Pipeline foes greet Hassan, council at Town Hall

Monadnock Ledger-Transcript
Last modified: 10/26/2015 6:57:13 PM
When Gov. Maggie Hassan and five members of the state’s Executive Council arrived at Town Hall, they were greeted by a line of signs protesting the proposed Kinder Morgan pipeline.

The Executive Council is made up of representatives of five state districts, and typically tries to hold one business meeting in each of its districts at least once a year. On Wednesday, the council held its regular meeting in Mason.

First, the group stopped at Parker’s Maple Barn on Brookline Road to have breakfast. Owner Ron Roberts spoke briefly with the delegation about the history of the property and sugar barn, and its success as a tourist draw for the state. Parker’s serves in excess of 100,000 customers per year, meaning over $100,000 in room and meal tax goes to the state.

Following that, the council made its way to Town Hall, where it held its regular business meeting. There was no public comment allowed at the meeting, but that didn’t stop residents from attending. The meeting involved the regular business of the state, which includes approving expenditures, nominating and confirming appointments, and authorizing payments.

Though the governor and Executive Council did not discuss the pipeline, many pipeline opposers made their presence felt, both in the audience, holding signs or wearing anti-pipeline shirts, and outside, where protesters gathered around an anti-pipeline float.

Protesting the pipeline

Some of the protesters gathered outside Town Hall suggested that in the coming local and state elections for 2016, they have become one-issue voters.

“People talk a lot about Gov. Hassan’s pro-environment record, but you can’t be pro-environment and pro-pipeline. It doesn’t mix,” said Joe Desruisseaux of Rindge. “There are people that supported her for governor that will not vote for her over this.”

Hassan is challenging incumbent U.S. Senator Kelly Ayotte in the 2016 race. But the former’s stance on natural gas worries those opposed to the Kinder Morgan pipeline that would run through southern New Hampshire, including Mason.

Hassan has stated she is favor of expanding the state’s natural gas infrastructure, and the benefits that a cheaper fuel source could have for the regional energy grid New Hampshire participates in.

Al Lefebvre of Rindge was among the protesters Wednesday. While he said he has little hope of changing Hassan’s mind, he said he hoped to sway the members of the state’s Executive Council, two of whom — Dave Wheeler of District 5, and Colin Van Ostern of District 2 — have already stated firm opposition to the pipeline.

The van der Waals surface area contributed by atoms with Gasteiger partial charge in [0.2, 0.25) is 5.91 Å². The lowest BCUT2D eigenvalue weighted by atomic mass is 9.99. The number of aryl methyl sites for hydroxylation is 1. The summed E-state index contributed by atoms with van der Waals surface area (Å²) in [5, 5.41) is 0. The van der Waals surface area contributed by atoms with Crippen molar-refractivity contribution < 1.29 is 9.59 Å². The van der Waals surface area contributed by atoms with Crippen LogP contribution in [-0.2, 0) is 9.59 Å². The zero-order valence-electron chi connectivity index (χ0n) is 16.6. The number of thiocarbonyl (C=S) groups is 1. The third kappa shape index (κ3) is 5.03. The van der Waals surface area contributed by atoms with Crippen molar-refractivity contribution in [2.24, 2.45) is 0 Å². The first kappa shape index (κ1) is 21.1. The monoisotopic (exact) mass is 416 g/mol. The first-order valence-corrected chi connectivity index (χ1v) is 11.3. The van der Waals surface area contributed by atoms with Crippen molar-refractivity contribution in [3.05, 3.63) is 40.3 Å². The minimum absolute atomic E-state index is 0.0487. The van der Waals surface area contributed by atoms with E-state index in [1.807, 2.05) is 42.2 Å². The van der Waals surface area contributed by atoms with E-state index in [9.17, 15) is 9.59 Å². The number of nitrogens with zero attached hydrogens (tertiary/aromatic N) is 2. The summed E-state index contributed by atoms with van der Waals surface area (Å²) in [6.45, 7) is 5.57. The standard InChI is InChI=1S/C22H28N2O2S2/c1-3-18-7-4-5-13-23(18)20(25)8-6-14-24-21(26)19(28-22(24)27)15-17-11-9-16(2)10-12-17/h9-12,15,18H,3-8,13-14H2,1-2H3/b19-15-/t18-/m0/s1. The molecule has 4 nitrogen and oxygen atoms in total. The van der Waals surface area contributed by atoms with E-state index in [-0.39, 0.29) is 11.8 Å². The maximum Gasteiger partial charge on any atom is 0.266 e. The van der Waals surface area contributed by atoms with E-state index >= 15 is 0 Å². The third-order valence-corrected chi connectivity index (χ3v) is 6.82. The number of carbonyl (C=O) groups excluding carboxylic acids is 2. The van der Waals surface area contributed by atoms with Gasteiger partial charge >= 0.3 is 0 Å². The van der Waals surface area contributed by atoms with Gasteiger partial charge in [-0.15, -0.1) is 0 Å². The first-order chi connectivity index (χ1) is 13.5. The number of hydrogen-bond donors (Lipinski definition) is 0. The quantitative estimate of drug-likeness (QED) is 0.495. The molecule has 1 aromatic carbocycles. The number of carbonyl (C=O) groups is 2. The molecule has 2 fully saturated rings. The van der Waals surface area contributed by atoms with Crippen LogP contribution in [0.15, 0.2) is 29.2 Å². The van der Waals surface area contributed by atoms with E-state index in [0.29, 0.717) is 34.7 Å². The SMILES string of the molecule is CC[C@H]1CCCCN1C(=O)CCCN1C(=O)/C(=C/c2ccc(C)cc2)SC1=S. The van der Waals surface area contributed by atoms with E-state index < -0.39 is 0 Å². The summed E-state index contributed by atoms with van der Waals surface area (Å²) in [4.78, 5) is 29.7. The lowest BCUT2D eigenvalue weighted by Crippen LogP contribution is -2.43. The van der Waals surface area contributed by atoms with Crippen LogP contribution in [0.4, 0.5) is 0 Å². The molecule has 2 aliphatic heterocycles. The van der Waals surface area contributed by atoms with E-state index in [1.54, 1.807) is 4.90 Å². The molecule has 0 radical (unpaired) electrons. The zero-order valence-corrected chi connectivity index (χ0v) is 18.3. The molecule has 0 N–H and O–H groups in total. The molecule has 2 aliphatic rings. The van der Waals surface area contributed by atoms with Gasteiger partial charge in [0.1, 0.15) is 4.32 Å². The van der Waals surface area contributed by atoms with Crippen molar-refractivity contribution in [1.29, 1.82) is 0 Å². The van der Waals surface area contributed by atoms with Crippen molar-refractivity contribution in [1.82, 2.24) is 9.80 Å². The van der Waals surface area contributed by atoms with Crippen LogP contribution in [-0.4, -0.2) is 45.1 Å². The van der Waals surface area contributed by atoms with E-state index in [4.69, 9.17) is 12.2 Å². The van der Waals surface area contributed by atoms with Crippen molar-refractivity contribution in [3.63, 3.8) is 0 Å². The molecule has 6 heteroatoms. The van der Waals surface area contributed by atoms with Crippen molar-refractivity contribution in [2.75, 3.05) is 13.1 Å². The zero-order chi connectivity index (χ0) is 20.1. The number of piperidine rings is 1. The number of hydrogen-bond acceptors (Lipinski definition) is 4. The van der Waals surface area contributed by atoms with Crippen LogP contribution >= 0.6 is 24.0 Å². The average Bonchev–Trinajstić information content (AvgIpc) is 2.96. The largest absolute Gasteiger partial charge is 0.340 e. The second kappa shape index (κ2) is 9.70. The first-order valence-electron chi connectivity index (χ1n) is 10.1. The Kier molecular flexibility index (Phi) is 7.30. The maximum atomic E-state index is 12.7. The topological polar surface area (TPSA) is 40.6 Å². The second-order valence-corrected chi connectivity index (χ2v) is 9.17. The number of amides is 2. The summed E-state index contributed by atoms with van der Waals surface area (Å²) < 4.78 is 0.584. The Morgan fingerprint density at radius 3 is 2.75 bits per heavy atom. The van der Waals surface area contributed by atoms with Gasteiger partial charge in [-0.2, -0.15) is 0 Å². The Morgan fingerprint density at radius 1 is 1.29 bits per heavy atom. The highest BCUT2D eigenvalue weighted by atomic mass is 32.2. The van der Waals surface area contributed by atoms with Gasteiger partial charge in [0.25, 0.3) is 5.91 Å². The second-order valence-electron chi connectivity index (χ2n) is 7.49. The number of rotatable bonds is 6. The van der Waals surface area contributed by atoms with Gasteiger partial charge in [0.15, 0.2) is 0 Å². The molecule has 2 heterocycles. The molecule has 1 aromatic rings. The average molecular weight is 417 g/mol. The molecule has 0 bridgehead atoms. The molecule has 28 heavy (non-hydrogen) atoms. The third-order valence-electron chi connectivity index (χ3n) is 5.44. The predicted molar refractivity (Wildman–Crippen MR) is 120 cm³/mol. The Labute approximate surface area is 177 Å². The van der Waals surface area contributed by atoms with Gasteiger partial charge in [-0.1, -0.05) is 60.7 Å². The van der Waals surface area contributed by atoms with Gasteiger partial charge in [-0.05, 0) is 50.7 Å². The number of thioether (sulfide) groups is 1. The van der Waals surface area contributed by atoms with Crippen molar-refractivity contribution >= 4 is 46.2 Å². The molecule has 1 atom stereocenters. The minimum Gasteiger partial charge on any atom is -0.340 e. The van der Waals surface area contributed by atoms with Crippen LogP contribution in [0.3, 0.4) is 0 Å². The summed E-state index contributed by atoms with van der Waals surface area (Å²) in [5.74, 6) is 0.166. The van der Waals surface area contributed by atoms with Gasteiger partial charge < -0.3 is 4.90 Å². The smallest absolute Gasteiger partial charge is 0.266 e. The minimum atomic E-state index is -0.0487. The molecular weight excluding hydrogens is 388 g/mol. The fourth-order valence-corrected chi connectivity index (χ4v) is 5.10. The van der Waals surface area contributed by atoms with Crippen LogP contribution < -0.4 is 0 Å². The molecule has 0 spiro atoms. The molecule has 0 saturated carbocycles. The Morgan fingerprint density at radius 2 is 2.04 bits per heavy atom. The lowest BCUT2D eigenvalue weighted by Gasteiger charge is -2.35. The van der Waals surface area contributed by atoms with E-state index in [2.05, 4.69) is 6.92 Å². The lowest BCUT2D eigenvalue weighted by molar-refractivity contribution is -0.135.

Van Ostern and Wheeler represent the towns that would be directly impacted by the proposed line and have both offered testimony against the pipeline at information gathering sessions hosted by the Federal Energy Regulatory Commission.

“I think [Gov. Hassan] has earplugs and blinders on,” said Lefebvre. “But I hope we’re getting to the Executive Council.”

Jeff Parker of Mason said the pipeline would impact several of his neighbors, and he has concerns about the impact the maintenance of the cleared right-of-way would have on his quality of life, if pesticides are used.

“Would you want that, after feeding your kids organic vegetables, to have someone coming by and spraying pesticides?” said Parker.

Several residents of Rindge, another town impacted by the proposed pipeline, traveled to Mason to show dissent for the project.

Several said they were unimpressed by a recently announced proposal by Liberty Utilities to use gas from the pipeline to feed a gas distribution system on Route 202 in Jaffrey and Rindge, and Route 119 in Rindge.

“It’s a big carrot,” said Lefebvre. “This is something they can put before the people and say, ‘See, there’s a need for this gas.’” But Lefebvre doubted many homes or businesses would be interested in investing in the hookup costs for switching to natural gas.

Bill Preston, also of Rindge, suggested that Liberty Utilities numbers for the amount of businesses on routes 119 and 202 that would be able to access the gas were inflated.

Ashley Saari can be reached at 924-7172 ext. 244, or asaari@ledgertranscript.com. She’s on Twitter @AshleySaari.


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